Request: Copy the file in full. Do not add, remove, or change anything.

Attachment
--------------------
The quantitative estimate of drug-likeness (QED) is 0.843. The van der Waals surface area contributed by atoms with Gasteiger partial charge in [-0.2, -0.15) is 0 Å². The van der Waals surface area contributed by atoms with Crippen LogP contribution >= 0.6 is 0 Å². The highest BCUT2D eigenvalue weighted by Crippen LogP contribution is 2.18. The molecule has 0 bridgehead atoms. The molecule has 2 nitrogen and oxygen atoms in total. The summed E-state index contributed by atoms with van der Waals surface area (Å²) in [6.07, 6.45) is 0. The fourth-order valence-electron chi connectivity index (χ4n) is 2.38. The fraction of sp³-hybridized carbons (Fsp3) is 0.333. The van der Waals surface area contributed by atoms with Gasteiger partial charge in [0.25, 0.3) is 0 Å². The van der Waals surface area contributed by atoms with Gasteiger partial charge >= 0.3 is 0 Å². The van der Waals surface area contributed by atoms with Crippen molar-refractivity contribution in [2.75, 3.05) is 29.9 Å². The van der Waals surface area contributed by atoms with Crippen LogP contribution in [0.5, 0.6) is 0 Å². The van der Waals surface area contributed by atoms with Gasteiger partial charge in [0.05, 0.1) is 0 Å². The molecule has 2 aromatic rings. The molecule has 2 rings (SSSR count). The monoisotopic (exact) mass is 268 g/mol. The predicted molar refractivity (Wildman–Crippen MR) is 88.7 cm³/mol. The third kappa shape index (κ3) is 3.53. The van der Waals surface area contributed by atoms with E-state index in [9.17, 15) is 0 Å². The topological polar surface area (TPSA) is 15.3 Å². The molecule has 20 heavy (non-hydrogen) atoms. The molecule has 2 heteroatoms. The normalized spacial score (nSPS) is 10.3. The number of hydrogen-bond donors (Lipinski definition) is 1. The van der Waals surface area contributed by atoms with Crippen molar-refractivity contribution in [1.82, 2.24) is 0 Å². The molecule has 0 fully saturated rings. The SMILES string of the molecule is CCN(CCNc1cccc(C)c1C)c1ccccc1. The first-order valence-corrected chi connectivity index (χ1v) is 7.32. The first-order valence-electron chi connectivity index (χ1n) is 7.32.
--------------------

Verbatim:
The quantitative estimate of drug-likeness (QED) is 0.843. The van der Waals surface area contributed by atoms with Gasteiger partial charge in [-0.2, -0.15) is 0 Å². The van der Waals surface area contributed by atoms with Crippen LogP contribution >= 0.6 is 0 Å². The highest BCUT2D eigenvalue weighted by Crippen LogP contribution is 2.18. The molecule has 0 bridgehead atoms. The molecule has 2 nitrogen and oxygen atoms in total. The summed E-state index contributed by atoms with van der Waals surface area (Å²) in [6.07, 6.45) is 0. The fourth-order valence-electron chi connectivity index (χ4n) is 2.38. The fraction of sp³-hybridized carbons (Fsp3) is 0.333. The van der Waals surface area contributed by atoms with Gasteiger partial charge in [0.25, 0.3) is 0 Å². The van der Waals surface area contributed by atoms with Gasteiger partial charge >= 0.3 is 0 Å². The van der Waals surface area contributed by atoms with Crippen molar-refractivity contribution in [2.75, 3.05) is 29.9 Å². The van der Waals surface area contributed by atoms with Crippen LogP contribution in [0.5, 0.6) is 0 Å². The van der Waals surface area contributed by atoms with Gasteiger partial charge in [0.05, 0.1) is 0 Å². The molecule has 2 aromatic rings. The molecule has 2 rings (SSSR count). The monoisotopic (exact) mass is 268 g/mol. The predicted molar refractivity (Wildman–Crippen MR) is 88.7 cm³/mol. The third kappa shape index (κ3) is 3.53. The van der Waals surface area contributed by atoms with E-state index in [9.17, 15) is 0 Å². The topological polar surface area (TPSA) is 15.3 Å². The molecule has 20 heavy (non-hydrogen) atoms. The molecule has 2 heteroatoms. The normalized spacial score (nSPS) is 10.3. The number of hydrogen-bond donors (Lipinski definition) is 1. The van der Waals surface area contributed by atoms with Crippen molar-refractivity contribution in [1.82, 2.24) is 0 Å². The molecule has 0 fully saturated rings. The SMILES string of the molecule is CCN(CCNc1cccc(C)c1C)c1ccccc1. The first-order valence-corrected chi connectivity index (χ1v) is 7.32. The first-order valence-electron chi connectivity index (χ1n) is 7.32.